A Vaccine for HIV?

Let’s face it. HIV is a pretty scary virus. There is no cure or vaccine available in the market to help you. It doesn’t matter whether you’re a hotshot businessman loaded with cash or a homeless dude begging in the streets. Once you get infected, you’re in for a lifetime of medication. The only way be free of HIV is to prevent infection in the first place.

20150214_071714Don’t let your affection give you an infection. (yes, I’m using this photo again)

Given the prevalence of HIV infection around the world, research is actively being done to combat this virus. You’d think that scientists should have figured out this problem long ago and that the only reason people are not getting a cure is because of Big Pharma. But before you scare the shit out of people with conspiracy theories, consider that the biology of the HIV makes it incredibly hard to defeat.

HIV mechanism

HIV is one slippery son of a gun. First, it’s a virus that attacks your immune cells. In particular, it preferentially targets your helper T cells (CD4+ lymphocytes in nerd speak) responsible for mounting an effective immune response. That’s right, it screws you over by turning cells sworn to protect you into HIV making machines. Second, it mutates so easily that the body is essentially blind to the HIV infection. For instance, the envelope glycoprotein that surround the viral genetic material changes rapidly. It’s so prone to changes that antibodies used to bind to them are rendered useless after a while.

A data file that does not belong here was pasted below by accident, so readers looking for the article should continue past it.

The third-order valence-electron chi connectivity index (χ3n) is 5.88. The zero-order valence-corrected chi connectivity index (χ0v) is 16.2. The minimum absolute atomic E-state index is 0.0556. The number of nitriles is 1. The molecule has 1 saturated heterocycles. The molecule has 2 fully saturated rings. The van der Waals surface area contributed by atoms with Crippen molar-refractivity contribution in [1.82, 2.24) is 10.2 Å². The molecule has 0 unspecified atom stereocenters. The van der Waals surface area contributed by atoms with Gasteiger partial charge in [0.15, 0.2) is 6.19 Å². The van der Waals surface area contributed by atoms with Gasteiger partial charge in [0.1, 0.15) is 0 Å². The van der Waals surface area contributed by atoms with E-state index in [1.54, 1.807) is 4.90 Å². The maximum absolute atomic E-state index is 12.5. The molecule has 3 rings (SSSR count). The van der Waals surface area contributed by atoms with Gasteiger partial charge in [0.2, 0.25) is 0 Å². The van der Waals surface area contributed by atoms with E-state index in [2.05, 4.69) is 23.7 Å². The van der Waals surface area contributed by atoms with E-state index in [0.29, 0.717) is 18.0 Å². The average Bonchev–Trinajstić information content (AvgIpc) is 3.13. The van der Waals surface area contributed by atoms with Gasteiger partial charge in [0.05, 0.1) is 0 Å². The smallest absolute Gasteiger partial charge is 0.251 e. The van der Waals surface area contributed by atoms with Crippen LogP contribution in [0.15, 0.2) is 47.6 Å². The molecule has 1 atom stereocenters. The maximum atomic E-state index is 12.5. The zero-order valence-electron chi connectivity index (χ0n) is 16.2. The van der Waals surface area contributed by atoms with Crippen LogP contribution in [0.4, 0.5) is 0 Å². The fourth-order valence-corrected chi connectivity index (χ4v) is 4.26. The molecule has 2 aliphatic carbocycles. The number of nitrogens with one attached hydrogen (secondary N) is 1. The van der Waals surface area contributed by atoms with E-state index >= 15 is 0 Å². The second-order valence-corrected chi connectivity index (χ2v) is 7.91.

Potential Vaccine?

Now, scientists from The Scripps Research Institute (TSRI) have announced the creation of a novel drug candidate that blocks every strain of HIV including the hardest-to-stop variants. In their study published in Nature, they reported that the drug candidate efficiently neutralized 100% of all tested viral isolates.

This drug was created by fusing the proteins,CD4-Ig and a modified CCR5 co-receptor, into a protein called eCD4-Ig that selectively bind to two conserved regions within the viral envelope glycoprotein, Env.

Whew, that was a mouthful. But that sentence effectively summarizes what the scientists have done. For the sake of a conceptual overview, it doesn’t matter what those two proteins are. What matters is that they bind to conserved regions within Env. It’s important because I’ve mentioned earlier that this envelope is highly prone to mutations.


I understand that the sentence summary above is complicated for non-technical readers out there. So let’s bring the news to a comfortable level of comprehension. To understand how this vaccine is such a breakthrough, imagine that HIV is an elite force of a global terrorist group. Think of HIV as a highly trained infiltration unit who are masters in the art of disguise. The police have such a hard time of tracking these terrorists because they keep changing their appearance.

It can be argued how a terrorist looks like but here’s what the media is feeding us. That’s also a social science topic lol